PANASONIC LUMIX G II Lens, 20MM, F1.7 ASPH., MIRRORLESS Micro Four Thirds, H-H020AK (USA Black)
About this deal
Panasonic’s 20mm f1.7 II is an autofocusing beast on the GH4 when using the fully automatic focusing modes and not choosing a point beforehand. In fact, we think that it is the fastest focusing lens that we’ve seen for street photography. But when you mount it on the OMD EM5, it starts to lag a bit behind. Once you start selecting specific focusing areas, the focusing speed goes from sloth-like to peregrine falcon. Image Quality
The original Panasonic Lumix G 20mm f1.7 ASPH was one of the most prized lenses for both Panasonic and Olympus users and the announcement of a revamped model with the same optical construction was a surprise. The Panasonic Lumix 20mm f/1.7 lens gives a 40mm equivalent, and makes it a pleasing lens to use for portraits. 1/4000s, f/1.7, ISO125, 20mm. As one should expect at the price point, this 25mm offers a bare-bones feature-set. There's no optical stabilization, though this shouldn't matter for the vast majority of shooters, as almost all modern Micro Four Thirds bodies have internal IS. Nor is there an aperture ring or custom buttons. What the lens does offer is a sizable focus ring.Lens flare can cause some loss of contrast especially when shooting directly into bright light sources, while multiple ghosts of bright sources can manifest themselves as colored 'blobs' that get more defined the more you stop the lens down. No doubts it's good lesson for all competitors. "That's what I call the lens" =) Small, sharp and fast. Very good, contrast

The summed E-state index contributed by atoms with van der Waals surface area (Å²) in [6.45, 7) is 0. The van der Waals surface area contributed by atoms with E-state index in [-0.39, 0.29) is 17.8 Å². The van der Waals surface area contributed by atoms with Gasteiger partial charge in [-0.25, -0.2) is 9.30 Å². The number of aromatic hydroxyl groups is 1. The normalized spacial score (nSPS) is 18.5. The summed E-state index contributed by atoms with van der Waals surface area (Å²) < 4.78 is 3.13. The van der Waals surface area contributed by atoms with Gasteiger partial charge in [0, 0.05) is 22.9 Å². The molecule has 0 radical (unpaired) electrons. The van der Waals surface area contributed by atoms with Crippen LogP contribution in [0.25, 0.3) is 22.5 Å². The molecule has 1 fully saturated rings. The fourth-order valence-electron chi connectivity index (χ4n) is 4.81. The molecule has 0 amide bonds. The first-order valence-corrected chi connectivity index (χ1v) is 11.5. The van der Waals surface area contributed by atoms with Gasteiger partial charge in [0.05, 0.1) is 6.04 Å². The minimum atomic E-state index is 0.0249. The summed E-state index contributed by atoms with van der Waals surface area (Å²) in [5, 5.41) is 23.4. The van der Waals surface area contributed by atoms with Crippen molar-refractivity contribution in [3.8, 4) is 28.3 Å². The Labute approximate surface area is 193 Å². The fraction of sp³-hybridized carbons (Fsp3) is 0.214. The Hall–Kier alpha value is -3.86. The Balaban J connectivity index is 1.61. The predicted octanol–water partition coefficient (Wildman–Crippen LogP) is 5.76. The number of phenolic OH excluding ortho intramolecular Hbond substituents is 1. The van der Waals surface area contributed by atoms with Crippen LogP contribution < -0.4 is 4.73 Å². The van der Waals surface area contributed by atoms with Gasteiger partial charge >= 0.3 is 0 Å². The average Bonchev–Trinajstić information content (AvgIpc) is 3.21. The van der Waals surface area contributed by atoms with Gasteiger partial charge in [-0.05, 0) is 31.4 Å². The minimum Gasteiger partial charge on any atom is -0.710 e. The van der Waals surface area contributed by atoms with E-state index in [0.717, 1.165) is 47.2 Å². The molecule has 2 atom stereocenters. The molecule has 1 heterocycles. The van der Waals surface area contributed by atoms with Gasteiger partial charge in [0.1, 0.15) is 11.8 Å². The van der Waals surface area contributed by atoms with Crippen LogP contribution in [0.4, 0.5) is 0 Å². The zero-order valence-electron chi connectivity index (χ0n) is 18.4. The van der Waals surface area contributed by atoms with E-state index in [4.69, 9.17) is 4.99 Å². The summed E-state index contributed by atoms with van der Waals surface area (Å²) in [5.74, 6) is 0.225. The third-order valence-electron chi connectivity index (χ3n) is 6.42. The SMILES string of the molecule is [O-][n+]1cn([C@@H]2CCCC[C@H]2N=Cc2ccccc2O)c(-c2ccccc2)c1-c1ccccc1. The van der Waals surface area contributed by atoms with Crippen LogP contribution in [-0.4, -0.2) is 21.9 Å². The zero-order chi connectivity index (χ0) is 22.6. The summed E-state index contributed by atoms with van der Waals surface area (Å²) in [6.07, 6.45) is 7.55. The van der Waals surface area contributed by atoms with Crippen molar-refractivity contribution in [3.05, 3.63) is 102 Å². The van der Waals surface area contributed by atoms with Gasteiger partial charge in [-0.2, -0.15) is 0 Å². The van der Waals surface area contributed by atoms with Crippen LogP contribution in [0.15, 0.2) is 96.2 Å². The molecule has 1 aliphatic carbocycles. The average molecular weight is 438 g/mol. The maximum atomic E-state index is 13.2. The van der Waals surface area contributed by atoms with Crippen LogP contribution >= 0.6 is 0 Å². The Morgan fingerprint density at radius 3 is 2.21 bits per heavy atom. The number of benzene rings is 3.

For a 20mm lens, we found the distortion control to be pretty good overall. In fact, unless you’re going to sit there pixel peeping (and it’s really dumb to do so when your clients are doing so) then that’s the only way that you’ll have a problem with this lens. Beyond this, most street photographers don’t sit there speaking about megapixels all day–instead they focus on capturing moments. Even when shooting with the included lens hood attached, artifacts from lens flare can be pretty distracting with this lens. You may notice ghosting when shooting directly into the sun, usually manifesting as a multiple-color haze or purple blobs. If there's a weakness in the lens, it would be significant corner shading when used at larger apertures. This is especially noticeable when used wide open, where we note corners which are a full stop darker than the center of the image. This light falloff reduces as the lens is stopped down, becoming 3/4 of a stop at ƒ/2, and 1/2 a stop at ƒ/2.8. At ƒ/4 it remains more or less constant at a third-of-a-stop of light falloff.PAST BYLINES: Gear Patrol, PC Mag, Geek.com, Digital Photo Pro, Resource Magazine, Yahoo! News, Yahoo! Finance, IGN, PDN, and others. Hey Richard, I would just get the 20 1.7 with it. Great lens, and you wouldn’t have to worry about OOF shots, which WILL happen when using those Nikons. The closest focus on the 20 1.7 is a really nice 0.2 meters. Thanks
The Google Pixel 6 may not be the latest Google smartphone any more, but it might still be the best value The out-of-focus regions in this F1.7 shot show some purple fringing in front of the subject, aka longitudinal CA (LoCA) This close-up photo shows both how close you can get to an object, as well as bokeh. 1/1600s, f/1.7, ISO200, 20mm. Photo: Joshua WallerI have the mark I version of the Panaleica 25mm and while on the charts it may be inferior to the Olympus I absolutely love the smooth rendering and the rich tonality. Wide open is just magic. The Xiaomi 12T Pro offers a whopping 200MP main camera, but how does this perform, and do the other cameras deliver? Joshua Waller puts it through its paces.